Kingston SSDNow M Series 80GB SATA 2.5 Bundle Kit

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Cloning The Drive

With the drives now in the proper positions we can begin to clone the old hard drive over to the new Kingston SSD. This is done by inserting the Acronis True Image HD software CD into the system CD-ROM drive and restarting the system. The Acronis True Image HD CD is a bootable disk and will boot to the Acronis True Image HD screen. If the system does not boot to the Acronis True Image HD screen and instead boots to Windows or fails to boot at all, it is likely due to the fact that the optical drive is not in the boot order menu in the BIOS. To fix this you need to restart the computer once again, and the second it turns on enter the BIOS by pressing the required key for your system (usually: ESC, F1, F12 or DELETE).

 

Kingston SSD Drive Cloning With Acronis True Image HD Software

 

While in the system BIOS, change the boot order so that CD-ROM is before the hard drive in the boot order.  As you can see from the image above the boot order for our ASUS notebook didn’t need any modifications, but if it did you can quickly and easily change it to work properly. Once you have made any needed changes in the BIOS be sure to save the settings and exit BIOS. Restart the computer and when the computer restarts, it should now boot to the Acronis True Image HD page shown below.

Kingston SSD Drive Cloning With Acronis True Image HD Software

The home page for the Acronis True Image HD software is shown above. Since we want to run Acronis True Image HD to clone the SSD, we needed to arrow up and hit enter.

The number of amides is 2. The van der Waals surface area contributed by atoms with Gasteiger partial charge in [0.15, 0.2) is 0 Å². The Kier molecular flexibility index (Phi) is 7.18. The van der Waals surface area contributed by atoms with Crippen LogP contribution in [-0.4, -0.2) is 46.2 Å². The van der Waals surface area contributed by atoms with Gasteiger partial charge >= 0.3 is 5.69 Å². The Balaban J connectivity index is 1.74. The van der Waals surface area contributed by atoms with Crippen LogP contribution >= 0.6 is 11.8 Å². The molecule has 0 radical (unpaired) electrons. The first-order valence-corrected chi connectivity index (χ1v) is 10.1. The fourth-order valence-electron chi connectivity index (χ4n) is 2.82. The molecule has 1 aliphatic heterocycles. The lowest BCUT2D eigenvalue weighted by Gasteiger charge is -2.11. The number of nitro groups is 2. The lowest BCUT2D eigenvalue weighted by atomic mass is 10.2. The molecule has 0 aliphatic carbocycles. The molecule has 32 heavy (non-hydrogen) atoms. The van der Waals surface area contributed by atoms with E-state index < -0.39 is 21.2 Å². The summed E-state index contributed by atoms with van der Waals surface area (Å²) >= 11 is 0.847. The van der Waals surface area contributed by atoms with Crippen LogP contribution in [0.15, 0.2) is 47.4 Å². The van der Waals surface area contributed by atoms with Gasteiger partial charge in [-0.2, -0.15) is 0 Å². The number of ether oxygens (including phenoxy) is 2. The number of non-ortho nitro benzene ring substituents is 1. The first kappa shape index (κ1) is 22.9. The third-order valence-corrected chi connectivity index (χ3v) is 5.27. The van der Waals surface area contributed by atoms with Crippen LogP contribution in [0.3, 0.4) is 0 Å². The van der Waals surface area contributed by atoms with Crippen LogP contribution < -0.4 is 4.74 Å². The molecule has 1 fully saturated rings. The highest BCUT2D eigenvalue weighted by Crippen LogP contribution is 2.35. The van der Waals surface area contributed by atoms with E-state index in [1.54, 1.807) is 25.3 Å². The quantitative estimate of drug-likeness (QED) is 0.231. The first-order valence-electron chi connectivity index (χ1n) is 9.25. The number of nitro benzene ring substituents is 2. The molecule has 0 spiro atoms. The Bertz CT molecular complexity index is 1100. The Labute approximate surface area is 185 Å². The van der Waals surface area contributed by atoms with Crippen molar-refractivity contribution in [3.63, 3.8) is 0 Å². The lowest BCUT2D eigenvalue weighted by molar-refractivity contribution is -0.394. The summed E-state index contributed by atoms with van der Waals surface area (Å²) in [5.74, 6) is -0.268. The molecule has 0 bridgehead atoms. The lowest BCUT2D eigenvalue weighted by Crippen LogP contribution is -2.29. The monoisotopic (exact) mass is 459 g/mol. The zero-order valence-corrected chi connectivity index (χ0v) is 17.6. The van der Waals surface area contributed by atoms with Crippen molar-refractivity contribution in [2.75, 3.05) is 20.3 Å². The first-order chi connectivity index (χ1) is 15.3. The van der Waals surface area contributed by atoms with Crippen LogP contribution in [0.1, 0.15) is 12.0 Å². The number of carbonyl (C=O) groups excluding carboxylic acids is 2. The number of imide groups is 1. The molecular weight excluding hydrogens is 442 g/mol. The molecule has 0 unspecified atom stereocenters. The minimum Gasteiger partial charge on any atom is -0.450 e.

Kingston SSD Drive Cloning With Acronis True Image HD Software

The next menu gives you several functions that the Acronis True Image HD software can do, but for now Select Clone Disk from the Pick a Task screen as shown by the highlighted selection shown above.

Kingston SSD Drive Cloning With Acronis True Image HD Software

The Welcome to the Disk Clone Wizard! screen will appear and the wizard will guide you through the cloning process. Click Next to continue.

Kingston SSD Drive Cloning With Acronis True Image HD Software

Select Automatic from the cloning mode options. DO NOT select Manual mode as it is not needed for a basic cloning operation. (Manual mode should be used by advanced users only.) Click Next.

Kingston SSD Drive Cloning With Acronis True Image HD Software

The Hard Disk Drives Structure screen will appear. The original partition sizes will be scaled according to the new drive size. If the new drive is smaller in size than the original drive, the partitions will shrink accordingly. If the new drive is larger than the original drive, the partitions will be enlarged proportionately.

Kingston SSD Drive Cloning With Acronis True Image HD Software

The next step allows you to review the Acronis True Image HD operations to be performed. Be sure that these settings are correct as this is the last chance to make any changes before cloning. Click Proceed to begin cloning.

Kingston SSD Drive Cloning With Acronis True Image HD Software

Now that the cloning has begun, an operation progress bar will indicate the data is being copied. Our 35GB of data on our old hard drive was estimated to take 18 minutes to be cloned to the new Kingston SSDNow 80GB SSD. This time proved to be true as it took under 19 minutes for the program to finish the process.

Kingston SSD Drive Cloning With Acronis True Image HD Software

Once the cloning process is complete, a Disk Cloning Was Successful window will appear. Click OK.

Kingston SSD Drive Cloning With Acronis True Image HD Software

At this point in time the cloning process is done and you can now remove the Acronis True Image HD software CD and exit the program. The system will automatically reboot to the new SSD drive. The original system hard drive, installed in the external drive enclosure, can now be used as a secondary storage device or as a backup for new SSD that is now the primary system drive.

Kingston SSD Drive Cloning With Acronis True Image HD Software

A quick check of the drive capacity shows that all 35GB made it over to the SSD from the HDD, which means everything worked correctly.  Let’s take a look at some benchmarks to see if the 20 minutes of work and nearly $360 investment was worth it!

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